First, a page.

Liberalism is a very damaging philosophy. It denies the reality of groups. It requires willful ignorance of reality. It demands equality even where inequality is the natural result of free choice. That said, the old liberalism of FDR and MLK was far less damaging than the radical, anti-American leftism of someone like Noam Chomsky or Jeremiah Wright. The former was often a misguided result of a laudable concern for the poor and the incompetent.
Juan Williams, to his credit, calls out Obama for his bad judgment and bad values in standing by someone like Rev. God Damn America for so long. He notes that Obama has failed an important test of leadership by excusing the counterproductive paranoia of many black Americans. He writes:
Last March in Selma, Ala., Mr. Obama appeared on the verge of breaking away from the merchants of black grievance and victimization. At a commemoration of the 1965 Selma-to-Montgomery march for voting rights, he spoke in a King-like voice. He focused on traditions of black sacrifice, idealism and the need for taking personal responsibility for building strong black families and communities. He said black people should never “deny that its gotten better,” even as the movement goes on to improve schools and provide good health care for all Americans. He then challenged black America, by saying that “government alone can’t solve all those problems . . . it is not enough just to ask what the government can do for us — it’s important for us to ask what we can do for ourselves.”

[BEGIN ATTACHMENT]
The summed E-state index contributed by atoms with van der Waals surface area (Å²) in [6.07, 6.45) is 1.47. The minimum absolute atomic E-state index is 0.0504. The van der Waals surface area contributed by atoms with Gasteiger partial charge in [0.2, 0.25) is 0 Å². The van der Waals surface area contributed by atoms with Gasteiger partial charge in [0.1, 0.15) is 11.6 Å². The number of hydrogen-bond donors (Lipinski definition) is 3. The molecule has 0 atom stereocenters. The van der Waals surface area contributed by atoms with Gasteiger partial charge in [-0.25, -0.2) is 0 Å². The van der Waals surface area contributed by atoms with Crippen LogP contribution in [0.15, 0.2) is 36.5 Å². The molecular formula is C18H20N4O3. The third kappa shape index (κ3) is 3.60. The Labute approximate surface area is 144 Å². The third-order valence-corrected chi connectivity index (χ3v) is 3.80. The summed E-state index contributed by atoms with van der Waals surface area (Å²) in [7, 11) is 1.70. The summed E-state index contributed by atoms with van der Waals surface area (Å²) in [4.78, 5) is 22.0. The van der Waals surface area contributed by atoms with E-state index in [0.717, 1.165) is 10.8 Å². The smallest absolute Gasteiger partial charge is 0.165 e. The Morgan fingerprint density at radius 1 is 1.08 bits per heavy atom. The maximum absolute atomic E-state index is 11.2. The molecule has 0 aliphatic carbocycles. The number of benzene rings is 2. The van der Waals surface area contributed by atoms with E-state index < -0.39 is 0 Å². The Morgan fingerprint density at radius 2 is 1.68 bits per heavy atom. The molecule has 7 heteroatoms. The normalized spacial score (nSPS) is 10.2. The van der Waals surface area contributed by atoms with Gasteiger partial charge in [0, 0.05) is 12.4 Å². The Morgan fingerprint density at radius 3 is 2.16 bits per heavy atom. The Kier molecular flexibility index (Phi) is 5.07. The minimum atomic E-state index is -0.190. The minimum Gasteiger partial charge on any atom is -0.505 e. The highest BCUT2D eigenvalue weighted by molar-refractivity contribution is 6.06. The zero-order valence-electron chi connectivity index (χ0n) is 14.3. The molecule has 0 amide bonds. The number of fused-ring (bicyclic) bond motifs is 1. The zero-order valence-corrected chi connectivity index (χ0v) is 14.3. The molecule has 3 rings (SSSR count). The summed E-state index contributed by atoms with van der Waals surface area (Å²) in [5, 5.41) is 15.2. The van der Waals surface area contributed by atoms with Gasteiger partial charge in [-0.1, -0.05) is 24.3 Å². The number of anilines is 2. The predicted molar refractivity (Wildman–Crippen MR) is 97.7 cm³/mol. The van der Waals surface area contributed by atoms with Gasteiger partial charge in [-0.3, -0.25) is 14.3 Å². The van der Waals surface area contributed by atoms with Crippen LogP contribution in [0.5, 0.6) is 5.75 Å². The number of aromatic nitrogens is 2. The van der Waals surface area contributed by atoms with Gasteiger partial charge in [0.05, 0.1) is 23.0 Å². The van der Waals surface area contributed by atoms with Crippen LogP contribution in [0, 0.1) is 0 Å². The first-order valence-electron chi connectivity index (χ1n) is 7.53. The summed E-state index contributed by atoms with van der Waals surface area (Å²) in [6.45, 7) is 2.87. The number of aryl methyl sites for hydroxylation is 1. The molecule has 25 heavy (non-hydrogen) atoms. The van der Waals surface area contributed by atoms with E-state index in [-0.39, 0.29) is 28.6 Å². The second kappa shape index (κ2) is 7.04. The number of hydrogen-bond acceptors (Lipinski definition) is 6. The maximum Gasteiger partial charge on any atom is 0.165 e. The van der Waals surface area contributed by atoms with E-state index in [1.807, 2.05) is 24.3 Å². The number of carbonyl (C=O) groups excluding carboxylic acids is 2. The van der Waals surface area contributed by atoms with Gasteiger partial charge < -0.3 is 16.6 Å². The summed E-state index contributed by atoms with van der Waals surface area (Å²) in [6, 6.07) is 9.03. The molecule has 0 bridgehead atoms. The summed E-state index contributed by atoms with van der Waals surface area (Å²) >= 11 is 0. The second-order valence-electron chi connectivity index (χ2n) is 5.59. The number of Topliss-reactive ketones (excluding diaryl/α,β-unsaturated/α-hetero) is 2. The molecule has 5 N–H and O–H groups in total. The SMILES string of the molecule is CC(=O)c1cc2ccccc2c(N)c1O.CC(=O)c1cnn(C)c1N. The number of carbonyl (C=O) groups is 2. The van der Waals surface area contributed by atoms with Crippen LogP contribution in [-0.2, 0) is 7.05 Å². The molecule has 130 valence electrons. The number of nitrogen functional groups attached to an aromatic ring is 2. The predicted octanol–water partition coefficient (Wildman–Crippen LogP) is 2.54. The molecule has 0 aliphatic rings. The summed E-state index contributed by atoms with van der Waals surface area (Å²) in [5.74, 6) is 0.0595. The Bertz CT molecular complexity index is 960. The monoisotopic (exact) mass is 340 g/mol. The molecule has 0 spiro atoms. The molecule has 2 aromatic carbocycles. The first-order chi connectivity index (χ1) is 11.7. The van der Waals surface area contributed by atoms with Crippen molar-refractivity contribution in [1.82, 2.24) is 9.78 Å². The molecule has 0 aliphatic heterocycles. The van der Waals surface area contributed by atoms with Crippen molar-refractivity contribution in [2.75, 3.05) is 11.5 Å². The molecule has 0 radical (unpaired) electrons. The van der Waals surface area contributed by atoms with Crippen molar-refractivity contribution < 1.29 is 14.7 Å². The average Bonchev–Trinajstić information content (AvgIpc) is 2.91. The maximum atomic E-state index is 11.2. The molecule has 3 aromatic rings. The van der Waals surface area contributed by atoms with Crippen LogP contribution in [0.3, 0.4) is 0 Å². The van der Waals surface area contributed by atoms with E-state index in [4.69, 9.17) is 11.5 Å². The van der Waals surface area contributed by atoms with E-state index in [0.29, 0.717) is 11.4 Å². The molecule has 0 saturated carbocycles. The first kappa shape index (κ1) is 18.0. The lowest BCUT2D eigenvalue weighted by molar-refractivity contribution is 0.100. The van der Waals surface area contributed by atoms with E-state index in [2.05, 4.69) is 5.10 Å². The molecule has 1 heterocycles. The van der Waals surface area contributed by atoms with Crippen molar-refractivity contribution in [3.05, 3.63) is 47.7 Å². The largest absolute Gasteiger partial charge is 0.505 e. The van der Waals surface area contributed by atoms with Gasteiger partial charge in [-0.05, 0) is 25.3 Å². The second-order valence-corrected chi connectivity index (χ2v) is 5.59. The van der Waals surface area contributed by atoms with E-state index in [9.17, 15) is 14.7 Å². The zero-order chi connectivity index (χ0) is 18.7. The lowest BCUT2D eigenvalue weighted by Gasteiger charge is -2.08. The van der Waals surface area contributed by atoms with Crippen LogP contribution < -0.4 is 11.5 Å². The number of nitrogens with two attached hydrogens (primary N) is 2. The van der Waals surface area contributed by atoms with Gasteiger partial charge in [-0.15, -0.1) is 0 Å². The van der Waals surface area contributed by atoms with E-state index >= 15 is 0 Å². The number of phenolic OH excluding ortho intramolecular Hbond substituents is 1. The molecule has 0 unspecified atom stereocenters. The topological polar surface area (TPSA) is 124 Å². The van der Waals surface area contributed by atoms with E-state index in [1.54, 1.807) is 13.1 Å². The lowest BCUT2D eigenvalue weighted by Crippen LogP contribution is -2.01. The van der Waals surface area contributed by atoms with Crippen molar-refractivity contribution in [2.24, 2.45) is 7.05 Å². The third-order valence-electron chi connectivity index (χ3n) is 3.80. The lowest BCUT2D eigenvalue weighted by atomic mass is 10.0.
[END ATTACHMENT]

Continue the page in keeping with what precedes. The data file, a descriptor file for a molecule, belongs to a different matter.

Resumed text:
Mr. Obama added that better education for black students begins with black parents visiting their children’s teachers, as well as turning off the television so children can focus on homework. He expressed alarm over the lack of appreciation for education in the black community: “I don’t know who taught them that reading and writing and conjugating your verbs were something white. We’ve got to get over that mentality.” King, he added later, believed that black America has to first “transform ourselves in order to transform the world.”
But as his campaign made headway with black voters, Mr. Obama no longer spoke about the responsibility and the power of black America to appeal to the conscience and highest ideals of the nation. He no longer asks black people to let go of the grievance culture to transcend racial arguments and transform the world.
He has stopped all mention of government’s inability to create strong black families, while the black community accepts a 70% out-of-wedlock birth rate. Half of black and Hispanic children drop out of high school, but he no longer touches on the need for parents to convey a love of learning to their children. There is no mention in his speeches of the history of expensive but ineffective government programs that encourage dependency. He fails to point out the failures of too many poverty programs, given the 25% poverty rate in black America.
And he chooses not to confront the poisonous “thug life” culture in rap music that glorifies drug use and crime.